Swine wastewater inoculation of microbial fuel cells for application as an in-line waste stream biosensor.

 

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Jacob Rosacker
Committee: David Coffey, Steve Cartier, Jeff Holmes

Due to modern large-scale industrial and agricultural practices, there exists a pattern of toxicant runoff and resultant waste-stream and water pollution. This issue exists on both a local and global scale. One of the primary steps to be taken in mitigating the issue of toxicant-rich runoff is increasing the scope and accuracy of monitoring techniques. Prior research has suggested that microbial fuel cell technology can play an active role by providing rapid-response toxicant detection from in-situ devices.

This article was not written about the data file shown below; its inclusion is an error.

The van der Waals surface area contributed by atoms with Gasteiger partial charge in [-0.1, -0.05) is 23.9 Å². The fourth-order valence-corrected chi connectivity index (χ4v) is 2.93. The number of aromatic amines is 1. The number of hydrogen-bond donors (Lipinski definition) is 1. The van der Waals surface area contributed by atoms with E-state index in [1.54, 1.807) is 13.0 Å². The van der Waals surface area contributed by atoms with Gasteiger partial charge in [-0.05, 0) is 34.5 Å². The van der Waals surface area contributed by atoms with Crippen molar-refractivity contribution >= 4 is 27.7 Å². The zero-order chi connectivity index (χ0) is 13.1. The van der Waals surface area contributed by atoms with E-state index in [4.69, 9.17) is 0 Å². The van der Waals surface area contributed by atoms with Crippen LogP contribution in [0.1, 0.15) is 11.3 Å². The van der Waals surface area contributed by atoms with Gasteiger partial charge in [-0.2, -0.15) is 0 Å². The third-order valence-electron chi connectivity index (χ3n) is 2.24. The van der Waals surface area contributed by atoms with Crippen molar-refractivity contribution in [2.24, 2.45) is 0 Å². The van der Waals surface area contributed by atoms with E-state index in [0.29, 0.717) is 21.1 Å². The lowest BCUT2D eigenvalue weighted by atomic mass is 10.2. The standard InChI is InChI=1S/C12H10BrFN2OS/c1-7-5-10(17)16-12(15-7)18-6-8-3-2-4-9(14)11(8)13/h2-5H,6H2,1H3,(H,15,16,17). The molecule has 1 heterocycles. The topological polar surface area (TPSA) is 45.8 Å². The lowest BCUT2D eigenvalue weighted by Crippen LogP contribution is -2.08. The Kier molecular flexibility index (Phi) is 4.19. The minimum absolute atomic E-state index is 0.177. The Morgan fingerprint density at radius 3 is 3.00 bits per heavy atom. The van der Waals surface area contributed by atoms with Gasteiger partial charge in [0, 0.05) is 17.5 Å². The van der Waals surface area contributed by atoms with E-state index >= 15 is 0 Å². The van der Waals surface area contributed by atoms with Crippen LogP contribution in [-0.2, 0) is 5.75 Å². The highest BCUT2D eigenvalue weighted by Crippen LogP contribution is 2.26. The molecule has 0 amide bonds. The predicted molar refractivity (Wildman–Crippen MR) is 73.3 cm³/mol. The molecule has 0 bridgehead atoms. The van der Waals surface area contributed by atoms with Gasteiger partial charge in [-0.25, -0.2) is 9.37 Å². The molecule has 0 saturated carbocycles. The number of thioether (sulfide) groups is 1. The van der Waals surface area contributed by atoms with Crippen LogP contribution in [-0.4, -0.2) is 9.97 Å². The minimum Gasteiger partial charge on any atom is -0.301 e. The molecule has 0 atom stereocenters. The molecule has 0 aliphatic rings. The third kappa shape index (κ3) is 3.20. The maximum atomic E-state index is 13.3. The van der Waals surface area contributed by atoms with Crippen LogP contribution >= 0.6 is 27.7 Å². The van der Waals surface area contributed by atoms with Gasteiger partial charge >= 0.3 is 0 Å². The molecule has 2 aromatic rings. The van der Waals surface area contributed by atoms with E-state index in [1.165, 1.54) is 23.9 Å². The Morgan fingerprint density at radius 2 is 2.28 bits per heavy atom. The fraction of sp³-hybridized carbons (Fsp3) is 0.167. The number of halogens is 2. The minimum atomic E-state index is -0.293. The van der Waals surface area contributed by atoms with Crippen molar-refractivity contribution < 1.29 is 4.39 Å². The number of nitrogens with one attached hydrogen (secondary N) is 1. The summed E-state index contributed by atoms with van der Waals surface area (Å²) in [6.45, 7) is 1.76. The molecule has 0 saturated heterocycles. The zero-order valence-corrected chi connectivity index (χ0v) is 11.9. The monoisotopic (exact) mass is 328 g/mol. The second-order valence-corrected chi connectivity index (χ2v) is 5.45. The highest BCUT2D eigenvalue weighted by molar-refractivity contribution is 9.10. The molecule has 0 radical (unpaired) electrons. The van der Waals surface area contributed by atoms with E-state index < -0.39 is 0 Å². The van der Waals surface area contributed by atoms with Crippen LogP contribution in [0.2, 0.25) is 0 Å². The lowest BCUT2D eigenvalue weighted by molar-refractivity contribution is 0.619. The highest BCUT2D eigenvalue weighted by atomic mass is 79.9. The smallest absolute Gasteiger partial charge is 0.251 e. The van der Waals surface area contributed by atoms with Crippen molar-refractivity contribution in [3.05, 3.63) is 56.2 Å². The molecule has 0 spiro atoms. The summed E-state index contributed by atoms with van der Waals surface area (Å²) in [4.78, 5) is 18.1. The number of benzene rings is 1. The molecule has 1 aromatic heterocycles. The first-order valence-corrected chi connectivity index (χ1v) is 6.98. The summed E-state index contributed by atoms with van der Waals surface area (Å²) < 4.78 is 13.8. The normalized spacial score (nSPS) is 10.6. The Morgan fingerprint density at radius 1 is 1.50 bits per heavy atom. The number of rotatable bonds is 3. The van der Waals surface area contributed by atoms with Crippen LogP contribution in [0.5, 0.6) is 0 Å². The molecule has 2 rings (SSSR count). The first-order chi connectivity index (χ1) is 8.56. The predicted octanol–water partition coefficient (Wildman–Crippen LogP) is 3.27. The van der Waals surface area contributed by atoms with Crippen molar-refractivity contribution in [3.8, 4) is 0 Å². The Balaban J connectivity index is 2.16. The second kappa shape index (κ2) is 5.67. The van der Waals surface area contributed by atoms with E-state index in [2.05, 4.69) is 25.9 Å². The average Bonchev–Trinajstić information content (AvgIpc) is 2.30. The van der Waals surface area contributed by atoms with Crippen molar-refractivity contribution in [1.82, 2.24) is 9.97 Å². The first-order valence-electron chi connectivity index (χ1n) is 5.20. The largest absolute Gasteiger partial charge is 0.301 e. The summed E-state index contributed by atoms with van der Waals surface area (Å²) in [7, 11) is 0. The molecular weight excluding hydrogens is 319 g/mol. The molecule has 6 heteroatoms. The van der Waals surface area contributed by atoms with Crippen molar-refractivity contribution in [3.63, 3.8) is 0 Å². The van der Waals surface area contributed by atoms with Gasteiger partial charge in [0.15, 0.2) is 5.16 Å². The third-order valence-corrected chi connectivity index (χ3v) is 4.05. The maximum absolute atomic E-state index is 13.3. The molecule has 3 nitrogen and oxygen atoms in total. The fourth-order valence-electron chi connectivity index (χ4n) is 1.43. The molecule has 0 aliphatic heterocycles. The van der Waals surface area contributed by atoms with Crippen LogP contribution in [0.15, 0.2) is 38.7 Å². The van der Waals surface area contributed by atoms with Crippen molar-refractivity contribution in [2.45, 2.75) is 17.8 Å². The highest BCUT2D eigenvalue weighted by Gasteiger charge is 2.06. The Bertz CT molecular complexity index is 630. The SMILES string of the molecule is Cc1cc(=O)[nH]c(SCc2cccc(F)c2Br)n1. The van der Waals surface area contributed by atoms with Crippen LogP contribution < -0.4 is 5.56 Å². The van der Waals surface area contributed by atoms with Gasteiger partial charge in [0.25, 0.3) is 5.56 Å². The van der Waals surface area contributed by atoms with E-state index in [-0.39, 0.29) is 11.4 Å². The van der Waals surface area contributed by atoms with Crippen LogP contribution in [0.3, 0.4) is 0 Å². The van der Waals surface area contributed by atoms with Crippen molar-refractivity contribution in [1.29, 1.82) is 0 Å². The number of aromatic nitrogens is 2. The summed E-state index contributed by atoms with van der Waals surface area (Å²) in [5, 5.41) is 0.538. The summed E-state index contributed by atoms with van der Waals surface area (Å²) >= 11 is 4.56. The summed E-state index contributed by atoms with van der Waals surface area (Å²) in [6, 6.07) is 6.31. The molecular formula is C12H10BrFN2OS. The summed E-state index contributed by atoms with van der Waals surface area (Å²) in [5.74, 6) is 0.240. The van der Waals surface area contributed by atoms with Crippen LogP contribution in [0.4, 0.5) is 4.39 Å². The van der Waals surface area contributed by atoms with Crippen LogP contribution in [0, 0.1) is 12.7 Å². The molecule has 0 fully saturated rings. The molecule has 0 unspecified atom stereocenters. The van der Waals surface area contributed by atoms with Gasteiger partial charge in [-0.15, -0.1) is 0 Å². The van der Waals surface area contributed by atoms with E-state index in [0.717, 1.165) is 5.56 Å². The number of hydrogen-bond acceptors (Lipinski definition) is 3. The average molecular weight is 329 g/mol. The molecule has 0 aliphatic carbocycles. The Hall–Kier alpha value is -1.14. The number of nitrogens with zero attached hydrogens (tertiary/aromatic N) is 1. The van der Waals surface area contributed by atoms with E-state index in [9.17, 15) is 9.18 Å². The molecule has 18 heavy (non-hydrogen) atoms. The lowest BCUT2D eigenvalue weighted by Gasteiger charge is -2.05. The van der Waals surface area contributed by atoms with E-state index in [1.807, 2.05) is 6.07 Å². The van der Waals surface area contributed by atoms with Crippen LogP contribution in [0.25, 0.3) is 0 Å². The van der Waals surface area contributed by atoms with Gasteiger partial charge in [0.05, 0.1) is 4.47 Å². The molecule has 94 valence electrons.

This study employed a pre-existing fuel cell design that was printed on a rapid prototype 3D printer. The primary objective of the study was to provide proof-of- concept data in the construction and operation of a low budget single cell microbial fuel cell using swine wastewater as a microbial inoculant. The cells were analyzed in terms of voltage as a function of inoculant pretreatment, and current and power density as a function of external resistance.

Using both enriched and unenriched inoculant, the cells produced a voltage in the mV range, with the enriched treatment reaching a higher voltage at a faster rate than the unenriched treatment. The highest current output achieved during the first three days was 0.19 µA (±0.06 µA) using a 10K Ω resistor, while the highest power density for the same period was 3.77×10 -3 µW (±1.55×10 -4 µW) using a 1M Ω resistor. While these values were lower than those attained by previous researchers, it is a promising move towards using swine wastewater as a viable inoculant for biosensor based fuel cells.